That’s a lot more powerful than the constant wavering energy of “when will it happen?” “am I doing it right?” or “should I try harder?” Having that firm decision made is a much more powerful stance to move forward in. It’s the same with business, so if you can’t firmly decide that you’re never going to work for someone else again, then don’t even bother with entrepreneurship. Otherwise you’re forever going to taunt yourself every time you have a hard day and will question whether or not to go looking for another nine to five job. This doesn’t get you anywhere unless you decide that it’s an inevitable part of your life. 

The Journey Into Motherhood

Leah feels extremely fortunate to have gotten pregnant so easily, as she has very close friends and family members that have not had that same experience. 

Her conception journey started off with the decision to not be on birth control anymore. She was using the Mirena IUD, a hormonal birth control option, after having painful cramping and back pain while on the Copper IUD.  At this point, she had been married for a few years, and just felt like there’s no reason to be on it.  She knew it’d be fine if she got pregnant, and so she got off of it in January of 2021. 

She and her husband moved to Miami temporarily during the pandemic for about a year. They decided to officially start trying in January of 2022. She figured she would give it a year for her body to regulate and figured once they got settled back in New York they could start tracking. Luckily that wasn’t necessary, as Leah was able to get pregnant within two months.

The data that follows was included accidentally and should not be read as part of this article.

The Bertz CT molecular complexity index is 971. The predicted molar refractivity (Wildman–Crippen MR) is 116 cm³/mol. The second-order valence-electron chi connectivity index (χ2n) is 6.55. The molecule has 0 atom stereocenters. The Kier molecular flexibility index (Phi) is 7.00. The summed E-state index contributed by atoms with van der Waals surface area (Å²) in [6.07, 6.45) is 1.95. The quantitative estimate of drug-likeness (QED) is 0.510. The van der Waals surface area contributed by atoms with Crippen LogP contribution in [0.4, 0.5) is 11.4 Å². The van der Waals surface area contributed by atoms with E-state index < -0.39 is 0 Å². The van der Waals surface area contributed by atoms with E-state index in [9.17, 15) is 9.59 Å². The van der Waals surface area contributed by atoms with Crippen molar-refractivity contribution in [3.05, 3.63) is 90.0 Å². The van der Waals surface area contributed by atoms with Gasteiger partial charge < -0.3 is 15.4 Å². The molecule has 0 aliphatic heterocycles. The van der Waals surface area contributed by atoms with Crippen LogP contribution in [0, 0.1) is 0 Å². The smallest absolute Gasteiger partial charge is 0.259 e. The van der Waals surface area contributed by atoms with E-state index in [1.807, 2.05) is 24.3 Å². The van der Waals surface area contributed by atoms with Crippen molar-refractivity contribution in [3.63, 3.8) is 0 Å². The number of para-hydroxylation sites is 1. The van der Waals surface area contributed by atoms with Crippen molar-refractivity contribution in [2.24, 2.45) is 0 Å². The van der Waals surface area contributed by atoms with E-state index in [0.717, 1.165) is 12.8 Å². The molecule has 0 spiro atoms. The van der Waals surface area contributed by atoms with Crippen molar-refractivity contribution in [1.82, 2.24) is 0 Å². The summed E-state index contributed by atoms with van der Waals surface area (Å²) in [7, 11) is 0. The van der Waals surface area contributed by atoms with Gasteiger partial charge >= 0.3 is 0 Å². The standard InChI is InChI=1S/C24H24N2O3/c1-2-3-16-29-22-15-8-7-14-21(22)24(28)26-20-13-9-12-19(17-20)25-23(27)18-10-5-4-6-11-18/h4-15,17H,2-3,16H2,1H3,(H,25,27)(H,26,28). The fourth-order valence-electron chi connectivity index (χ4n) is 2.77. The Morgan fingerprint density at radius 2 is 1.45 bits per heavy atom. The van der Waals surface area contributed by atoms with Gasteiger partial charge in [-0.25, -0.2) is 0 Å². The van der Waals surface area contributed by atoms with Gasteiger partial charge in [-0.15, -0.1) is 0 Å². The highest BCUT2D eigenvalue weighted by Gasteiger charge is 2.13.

In looking back though, she’s learned that there were a few things that likely helped her chances of getting pregnant. More specifically, she gave up alcohol that January and got pregnant in March. To this day she still doesn’t drink, and read that alcohol is not helpful for fertility or for your hormonal health. 

The other thing she did to optimize her hormones was cycle syncing. After reading the book “In The Flow” by Alyssa Viti, she dove into syncing work with her cycle. She would take time off during her period and take sales calls only while ovulating. This changed her approach to nutrition and exercising as well, which looked like eating organic food and not exercising heavily during her period, then doing weights during the follicular phase and ovulation. 

“I’m not available to be stressed. I think life is too short and we all just should have more fun with things.” 

When it comes to stress, Leah is just not a very stressed out person. During that preconception period, she felt particularly relaxed, health focused, and almost euphoric during that time because she felt so good with cutting out the alcohol. Her sobriety played a big role in her mental health. Although she wasn’t a heavy drinker, or even an alcoholic, she was a frequent drinker, meaning she’d have a glass or two of wine with dinner most nights. It was very ingrained in her routine, and she considered herself to be a very unconscious drinker, to where she would drink out of habit rather than actually wanting it.